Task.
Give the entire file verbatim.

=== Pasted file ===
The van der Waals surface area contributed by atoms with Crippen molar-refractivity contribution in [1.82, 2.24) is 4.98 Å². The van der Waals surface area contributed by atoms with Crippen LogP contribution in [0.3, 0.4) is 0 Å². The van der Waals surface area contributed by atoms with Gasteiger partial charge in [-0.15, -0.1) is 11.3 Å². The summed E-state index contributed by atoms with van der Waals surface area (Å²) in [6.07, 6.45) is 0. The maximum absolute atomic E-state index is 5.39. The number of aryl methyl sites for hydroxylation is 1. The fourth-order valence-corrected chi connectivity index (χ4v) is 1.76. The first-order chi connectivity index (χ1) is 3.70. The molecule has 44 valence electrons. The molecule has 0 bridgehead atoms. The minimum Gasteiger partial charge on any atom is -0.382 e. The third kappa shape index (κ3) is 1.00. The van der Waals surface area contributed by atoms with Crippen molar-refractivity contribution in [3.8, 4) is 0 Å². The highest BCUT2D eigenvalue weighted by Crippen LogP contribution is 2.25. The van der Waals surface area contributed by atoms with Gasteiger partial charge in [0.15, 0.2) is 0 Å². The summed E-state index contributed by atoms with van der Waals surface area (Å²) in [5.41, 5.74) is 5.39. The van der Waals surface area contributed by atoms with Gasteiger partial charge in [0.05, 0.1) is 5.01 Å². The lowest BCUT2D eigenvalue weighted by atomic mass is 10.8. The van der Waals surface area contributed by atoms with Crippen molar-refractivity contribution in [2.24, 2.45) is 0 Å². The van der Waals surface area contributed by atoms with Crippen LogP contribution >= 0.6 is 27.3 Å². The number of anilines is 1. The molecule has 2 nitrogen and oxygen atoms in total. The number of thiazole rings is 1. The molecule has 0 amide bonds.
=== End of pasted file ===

The van der Waals surface area contributed by atoms with Crippen molar-refractivity contribution in [1.82, 2.24) is 4.98 Å². The van der Waals surface area contributed by atoms with Crippen LogP contribution in [0.3, 0.4) is 0 Å². The van der Waals surface area contributed by atoms with Gasteiger partial charge in [-0.15, -0.1) is 11.3 Å². The summed E-state index contributed by atoms with van der Waals surface area (Å²) in [6.07, 6.45) is 0. The maximum absolute atomic E-state index is 5.39. The number of aryl methyl sites for hydroxylation is 1. The fourth-order valence-corrected chi connectivity index (χ4v) is 1.76. The first-order chi connectivity index (χ1) is 3.70. The molecule has 44 valence electrons. The molecule has 0 bridgehead atoms. The minimum Gasteiger partial charge on any atom is -0.382 e. The third kappa shape index (κ3) is 1.00. The van der Waals surface area contributed by atoms with Crippen molar-refractivity contribution in [3.8, 4) is 0 Å². The highest BCUT2D eigenvalue weighted by Crippen LogP contribution is 2.25. The van der Waals surface area contributed by atoms with Gasteiger partial charge in [0.15, 0.2) is 0 Å². The summed E-state index contributed by atoms with van der Waals surface area (Å²) in [5.41, 5.74) is 5.39. The van der Waals surface area contributed by atoms with Gasteiger partial charge in [0.05, 0.1) is 5.01 Å². The lowest BCUT2D eigenvalue weighted by atomic mass is 10.8. The van der Waals surface area contributed by atoms with Crippen molar-refractivity contribution in [2.24, 2.45) is 0 Å². The van der Waals surface area contributed by atoms with Crippen LogP contribution >= 0.6 is 27.3 Å². The number of anilines is 1. The molecule has 2 nitrogen and oxygen atoms in total. The number of thiazole rings is 1. The molecule has 0 amide bonds.